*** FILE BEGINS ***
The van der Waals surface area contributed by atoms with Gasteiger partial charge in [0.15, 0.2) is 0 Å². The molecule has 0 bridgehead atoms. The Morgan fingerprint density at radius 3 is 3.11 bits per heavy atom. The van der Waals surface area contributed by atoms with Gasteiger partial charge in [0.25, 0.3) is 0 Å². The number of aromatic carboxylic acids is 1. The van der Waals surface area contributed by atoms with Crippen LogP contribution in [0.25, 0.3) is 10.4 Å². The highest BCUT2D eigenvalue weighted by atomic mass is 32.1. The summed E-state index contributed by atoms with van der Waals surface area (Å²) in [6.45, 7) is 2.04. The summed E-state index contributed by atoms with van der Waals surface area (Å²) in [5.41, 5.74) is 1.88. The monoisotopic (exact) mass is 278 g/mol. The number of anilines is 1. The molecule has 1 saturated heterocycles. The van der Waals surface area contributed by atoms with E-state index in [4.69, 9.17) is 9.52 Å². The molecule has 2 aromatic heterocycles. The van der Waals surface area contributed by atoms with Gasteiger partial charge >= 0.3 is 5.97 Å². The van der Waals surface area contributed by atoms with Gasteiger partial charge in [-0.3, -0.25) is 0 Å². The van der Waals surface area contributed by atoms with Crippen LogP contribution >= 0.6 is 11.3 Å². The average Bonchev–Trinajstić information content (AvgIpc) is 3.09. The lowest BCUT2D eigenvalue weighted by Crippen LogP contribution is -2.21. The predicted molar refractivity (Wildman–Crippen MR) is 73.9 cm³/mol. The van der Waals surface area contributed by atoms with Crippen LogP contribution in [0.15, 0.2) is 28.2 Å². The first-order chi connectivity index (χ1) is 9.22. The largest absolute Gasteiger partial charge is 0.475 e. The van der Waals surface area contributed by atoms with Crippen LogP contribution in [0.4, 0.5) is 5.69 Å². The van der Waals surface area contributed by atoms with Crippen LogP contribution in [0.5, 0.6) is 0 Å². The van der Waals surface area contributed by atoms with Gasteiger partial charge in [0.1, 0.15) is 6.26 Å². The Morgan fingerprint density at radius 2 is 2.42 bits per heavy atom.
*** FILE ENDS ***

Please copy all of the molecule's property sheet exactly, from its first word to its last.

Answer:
The van der Waals surface area contributed by atoms with Gasteiger partial charge in [0.15, 0.2) is 0 Å². The molecule has 0 bridgehead atoms. The Morgan fingerprint density at radius 3 is 3.11 bits per heavy atom. The van der Waals surface area contributed by atoms with Gasteiger partial charge in [0.25, 0.3) is 0 Å². The number of aromatic carboxylic acids is 1. The van der Waals surface area contributed by atoms with Crippen LogP contribution in [0.25, 0.3) is 10.4 Å². The highest BCUT2D eigenvalue weighted by atomic mass is 32.1. The summed E-state index contributed by atoms with van der Waals surface area (Å²) in [6.45, 7) is 2.04. The summed E-state index contributed by atoms with van der Waals surface area (Å²) in [5.41, 5.74) is 1.88. The monoisotopic (exact) mass is 278 g/mol. The number of anilines is 1. The molecule has 1 saturated heterocycles. The van der Waals surface area contributed by atoms with E-state index in [4.69, 9.17) is 9.52 Å². The molecule has 2 aromatic heterocycles. The van der Waals surface area contributed by atoms with Gasteiger partial charge >= 0.3 is 5.97 Å². The van der Waals surface area contributed by atoms with Gasteiger partial charge in [-0.3, -0.25) is 0 Å². The van der Waals surface area contributed by atoms with Crippen LogP contribution >= 0.6 is 11.3 Å². The average Bonchev–Trinajstić information content (AvgIpc) is 3.09. The lowest BCUT2D eigenvalue weighted by Crippen LogP contribution is -2.21. The predicted molar refractivity (Wildman–Crippen MR) is 73.9 cm³/mol. The van der Waals surface area contributed by atoms with Crippen LogP contribution in [0.15, 0.2) is 28.2 Å². The first-order chi connectivity index (χ1) is 9.22. The largest absolute Gasteiger partial charge is 0.475 e. The van der Waals surface area contributed by atoms with Crippen LogP contribution in [0.4, 0.5) is 5.69 Å². The van der Waals surface area contributed by atoms with Crippen LogP contribution in [0.5, 0.6) is 0 Å². The van der Waals surface area contributed by atoms with Gasteiger partial charge in [0.1, 0.15) is 6.26 Å². The Morgan fingerprint density at radius 2 is 2.42 bits per heavy atom.